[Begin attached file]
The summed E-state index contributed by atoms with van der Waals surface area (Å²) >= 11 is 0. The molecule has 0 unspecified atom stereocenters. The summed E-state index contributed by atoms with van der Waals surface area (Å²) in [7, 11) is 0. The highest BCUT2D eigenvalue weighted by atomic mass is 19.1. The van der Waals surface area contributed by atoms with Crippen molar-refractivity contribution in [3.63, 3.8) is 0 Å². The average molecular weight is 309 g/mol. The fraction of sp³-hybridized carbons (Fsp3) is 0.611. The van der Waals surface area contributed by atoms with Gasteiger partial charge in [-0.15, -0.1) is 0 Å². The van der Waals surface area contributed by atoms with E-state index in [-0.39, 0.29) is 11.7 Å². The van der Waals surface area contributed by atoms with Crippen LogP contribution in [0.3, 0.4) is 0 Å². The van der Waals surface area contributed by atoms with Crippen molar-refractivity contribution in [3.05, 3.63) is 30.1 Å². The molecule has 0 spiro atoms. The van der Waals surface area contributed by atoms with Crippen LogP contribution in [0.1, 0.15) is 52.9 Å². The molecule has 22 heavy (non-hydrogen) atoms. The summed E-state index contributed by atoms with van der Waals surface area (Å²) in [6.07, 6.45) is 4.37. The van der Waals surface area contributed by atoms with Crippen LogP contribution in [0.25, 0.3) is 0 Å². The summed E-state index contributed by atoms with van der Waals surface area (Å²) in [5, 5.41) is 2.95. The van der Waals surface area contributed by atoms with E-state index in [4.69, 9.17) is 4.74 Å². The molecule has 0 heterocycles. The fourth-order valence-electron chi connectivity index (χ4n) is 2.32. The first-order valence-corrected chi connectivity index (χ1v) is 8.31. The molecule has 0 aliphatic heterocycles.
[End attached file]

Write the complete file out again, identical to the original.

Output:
The summed E-state index contributed by atoms with van der Waals surface area (Å²) >= 11 is 0. The molecule has 0 unspecified atom stereocenters. The summed E-state index contributed by atoms with van der Waals surface area (Å²) in [7, 11) is 0. The highest BCUT2D eigenvalue weighted by atomic mass is 19.1. The van der Waals surface area contributed by atoms with Crippen molar-refractivity contribution in [3.63, 3.8) is 0 Å². The average molecular weight is 309 g/mol. The fraction of sp³-hybridized carbons (Fsp3) is 0.611. The van der Waals surface area contributed by atoms with Gasteiger partial charge in [-0.15, -0.1) is 0 Å². The van der Waals surface area contributed by atoms with E-state index in [-0.39, 0.29) is 11.7 Å². The van der Waals surface area contributed by atoms with Crippen LogP contribution in [0.3, 0.4) is 0 Å². The van der Waals surface area contributed by atoms with Crippen molar-refractivity contribution in [3.05, 3.63) is 30.1 Å². The molecule has 0 spiro atoms. The van der Waals surface area contributed by atoms with Crippen LogP contribution in [0.1, 0.15) is 52.9 Å². The molecule has 22 heavy (non-hydrogen) atoms. The summed E-state index contributed by atoms with van der Waals surface area (Å²) in [6.07, 6.45) is 4.37. The van der Waals surface area contributed by atoms with Crippen LogP contribution in [0.25, 0.3) is 0 Å². The summed E-state index contributed by atoms with van der Waals surface area (Å²) in [5, 5.41) is 2.95. The van der Waals surface area contributed by atoms with E-state index in [4.69, 9.17) is 4.74 Å². The molecule has 0 heterocycles. The fourth-order valence-electron chi connectivity index (χ4n) is 2.32. The first-order valence-corrected chi connectivity index (χ1v) is 8.31. The molecule has 0 aliphatic heterocycles.